Of course, Mrs. Slade is blissfully unaware of any of this until right at the end of the story. She'd never have thought in a million years that Delphin, her Delphin, would've been involved in a sexual relationship with Grace, especially after Alida sent her that false letter as a joke. But he most certainly did get involved, and the proof can be seen in the features of Grace's daughter, Barbara, who bears a striking resemblance to her father.

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What do Mrs. Slade and Mrs. Ansley have in common in "Roman Fever"?  

In Edith Wharton's short story "Roman Fever," Mrs. Slade and Mrs. Ansley have a couple of things in common. It takes a while for the reader to figure out what these things are, though. The story starts out with two women sitting together in Rome having a light conversation. As the story progresses, however, the reader learns that both women have secrets. This is revealed as the narrator shows each woman's inner thoughts, and later when the women tell their secrets.

Eventually, Mrs. Slade tells Mrs. Ansley that she has known all along that Mrs. Ansley had a crush on the man who would be her husband. Her secret is that she, and not Delphin, wrote the letter to Mrs. Ansley all those years ago. Then Mrs. Ansley reveals her own secret. She really did go to meet Delphin at the Colosseum and he, too, went there. Furthermore, she had his child.

Both women had secrets they'd been keeping for years. They also had feelings for the same man, Delphin. Although Mrs. Slade would go on to marry him and have a daughter with him, Mrs. Ansley had a secret tryst with and a child by him.

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How did the relationship between Mrs. Slade and Mrs. Ansley change by the end of "Roman Fever"? And how did the last six paragraphs of the story show this change?

Mrs. Slade and Mrs. Ansley have never had a close relationship. They lived across the street from one another, but there has always been animosity between them, although unspoken, so in a way, the tense, unhealthy relationship between the two was only brought to the forefront by the revelations by both women in the last few paragraphs.

The two women are very different from one another, obviously, so although the revelations by both women will, no doubt, change the relationship, it was never a healthy or close one to begin with. The two seemed to be bonded primarily through their daughters, who are close friends. The underlying tension between the two is evident throughout the story, so the friendship, already being on shaky ground and most likely headed to its demise after their daughters move away, will certainly only now implode.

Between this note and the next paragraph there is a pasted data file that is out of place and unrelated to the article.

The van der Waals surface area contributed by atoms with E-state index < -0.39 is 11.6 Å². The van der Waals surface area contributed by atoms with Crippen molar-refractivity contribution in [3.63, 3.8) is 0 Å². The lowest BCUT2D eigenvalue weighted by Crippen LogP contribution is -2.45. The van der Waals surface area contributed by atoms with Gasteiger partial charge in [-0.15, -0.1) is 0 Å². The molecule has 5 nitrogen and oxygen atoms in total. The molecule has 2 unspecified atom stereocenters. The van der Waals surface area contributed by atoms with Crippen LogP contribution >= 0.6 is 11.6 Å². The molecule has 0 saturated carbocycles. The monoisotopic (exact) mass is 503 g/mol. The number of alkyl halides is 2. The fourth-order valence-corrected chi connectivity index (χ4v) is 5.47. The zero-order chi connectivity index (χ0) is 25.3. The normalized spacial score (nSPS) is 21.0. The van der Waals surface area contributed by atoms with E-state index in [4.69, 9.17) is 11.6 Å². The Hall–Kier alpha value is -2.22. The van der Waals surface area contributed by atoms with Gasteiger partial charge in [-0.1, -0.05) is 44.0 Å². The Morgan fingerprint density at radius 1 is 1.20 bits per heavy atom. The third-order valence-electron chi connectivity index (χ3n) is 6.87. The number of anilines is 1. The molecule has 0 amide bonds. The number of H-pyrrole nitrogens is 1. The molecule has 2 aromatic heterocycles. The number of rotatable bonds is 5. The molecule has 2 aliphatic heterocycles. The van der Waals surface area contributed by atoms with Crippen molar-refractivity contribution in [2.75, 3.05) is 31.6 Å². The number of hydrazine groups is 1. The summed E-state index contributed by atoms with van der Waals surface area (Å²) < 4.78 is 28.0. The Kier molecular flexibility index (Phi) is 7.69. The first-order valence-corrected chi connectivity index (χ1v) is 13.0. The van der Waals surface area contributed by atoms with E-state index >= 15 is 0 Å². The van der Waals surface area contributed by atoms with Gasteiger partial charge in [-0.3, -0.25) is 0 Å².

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How did the relationship between Mrs. Slade and Mrs. Ansley change by the end of "Roman Fever"? And how did the last six paragraphs of the story show this change?

The relationship appears to be quite stiff and formal at the outset. But at the same time, we can detect that, beneath the conversational niceties, the relationship between the two women is profoundly unequal. Mrs. Slade is by far the more forceful character of the two. She is assertive and dominant as she lets rip with all the resentment that she has kept contained for so long. Mrs. Slade knows full well that Mrs. Ansley is likely to be hurt by what she says, but she really does not care. All that matters is putting Mrs. Ansley in her place.

But by the end of the story, the worm has well and truly turned. However, Mrs. Ansley, unlike Mrs. Slade, does not need to be aggressively unpleasant to gain the upper hand. All she needs to do is calmly inform the astonished Mrs. Slade of what really happened in Rome all those years ago. Mrs. Slade was foolish enough to rake over old coals, and Mrs. Ansley made her pay for it. It is now the timid, mousy Mrs. Ansley who is firmly on top in this relationship.

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How did the relationship between Mrs. Slade and Mrs. Ansley change by the end of "Roman Fever"? And how did the last six paragraphs of the story show this change?

The relationship of the two women in Edith Wharton's "Roman Fever" changes drastically by the end of the story. While Mrs. Ansley and Mrs. Slade are distant and polite at the start, they both seem to be hiding something. As the story progresses, Mrs. Slade goes on the attack because she can't stand it any longer and must tell Mrs. Ansley that she knows what happened many years ago. Mrs. Slade feels she has the upper hand because she wrote the letter that was supposedly from her then fiancé all the while Mrs. Ansley thought it was from him and treasured that memory.

The last six paragraphs of the story, however, change the power dynamic when Mrs. Ansley reveals that she did in fact meet Mr. Slade in secret at the Colosseum in Rome. More than that, though, she had his daughter. The conversation, which has been like a game of chess, comes to a close with Mrs. Ansley the clear winner because her secrets far exceed the superior Mrs. Slade's.